These are the tools that can help you address these issues and support girls.

Girls find physics boring, too much teacher talk

Do more experiments and hands-on work
Do more discussion based work and group work

if we're not doing something within 5 minutes, then I know it's going to be a boring lesson

Year 9 girl

Practical work may be considered not only as experiments that students undertake themselves, or demonstrations given by the teacher, but also quick investigations that student can do in pairs, for example, finding the centre of gravity of a pencil or a ruler.

You may find a number of issues when you deal with the more formal practical work:
  • find out what equipment is available – ask the technicians.
  • ask advice and help to set up practical work before you do it in class.
  • should the practical work be at the start of the topic, part way through or at the end? Girls usually prefer to have a clear idea what is expected of them rather than ‘play with the equipment’.
  • how much time can students spend on doing the practical for themselves? Make sure you leave time for students to clear away properly.
  • Is it better to do a front of class demonstration?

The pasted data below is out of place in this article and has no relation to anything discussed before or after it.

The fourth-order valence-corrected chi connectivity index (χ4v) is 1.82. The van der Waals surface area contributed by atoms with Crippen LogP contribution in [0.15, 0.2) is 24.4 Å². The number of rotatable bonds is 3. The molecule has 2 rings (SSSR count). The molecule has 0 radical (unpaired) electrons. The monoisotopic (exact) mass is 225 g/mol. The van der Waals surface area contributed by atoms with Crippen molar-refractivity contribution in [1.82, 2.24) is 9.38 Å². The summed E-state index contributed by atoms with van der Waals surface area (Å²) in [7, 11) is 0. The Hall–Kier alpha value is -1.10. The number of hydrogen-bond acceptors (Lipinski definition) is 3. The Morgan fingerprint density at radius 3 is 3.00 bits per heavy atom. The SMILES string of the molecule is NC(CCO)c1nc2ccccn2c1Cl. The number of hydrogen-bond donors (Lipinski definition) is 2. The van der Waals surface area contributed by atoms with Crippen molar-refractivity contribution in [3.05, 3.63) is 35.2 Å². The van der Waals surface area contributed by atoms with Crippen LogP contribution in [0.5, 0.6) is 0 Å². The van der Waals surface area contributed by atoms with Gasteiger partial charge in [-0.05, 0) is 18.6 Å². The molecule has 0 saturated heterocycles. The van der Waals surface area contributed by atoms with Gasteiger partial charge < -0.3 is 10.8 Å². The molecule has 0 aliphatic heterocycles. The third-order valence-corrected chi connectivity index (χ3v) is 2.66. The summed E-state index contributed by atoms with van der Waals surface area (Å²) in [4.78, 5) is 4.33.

When students are undertaking experiments remember also that roles within student groups should be rotated. It is important that girls do some of the hands-on work and equally that boys take part in recording and presenting results. Using a portfolio of teaching approaches will engage all learning styles.

Girls say that they find the concepts hard to understand

Use analogies

Girls outperform boys at GCSE and at A – level in physics. Telling girls this helps to boost their confidence.

Use gender-neutral illustrations and examples. Analogies and examples may help students to understand more abstract concepts of physics, especially where it is very difficult to observe physical change. It is important to tell students that an analogy helps to explain how physics works rather than presenting the actual scientific explanation.

Use analogies with care since there are both good and poor analogies. While a good story can engage students, especially girls, their use can occasionally give rise to misconceptions.

Girls say they find the language hard to understand

Emphasise the different between physics and everyday language
Suggest students keep a ‘vocabulary page’ at the back of their workbook to keep physics definitions in.

New topics can be introduced using everyday, non-technical language to get across the basic 'gist' of the concepts. Trainee teachers can often be very adept at this as they are tackling these topics for the first time, and not used to using the jargon of physics.

Deliberately discuss the new use of words as if you are in a language lesson – you can even ask students to make a vocabulary section in their book. Then encourage your students to participate in the 'translation process', by using everyday language to reflect on equations or specialist STEM language or to translate a simplistic explanation into correct physics language.

Girls say they can't see the purpose of physics

Relate the physics to the real world
Find anecdotes of how physics is used in everyday life
Find careers to mention where qualifications in physics are an advantage or requirement
Use posters to demonstrate real life applications or careers.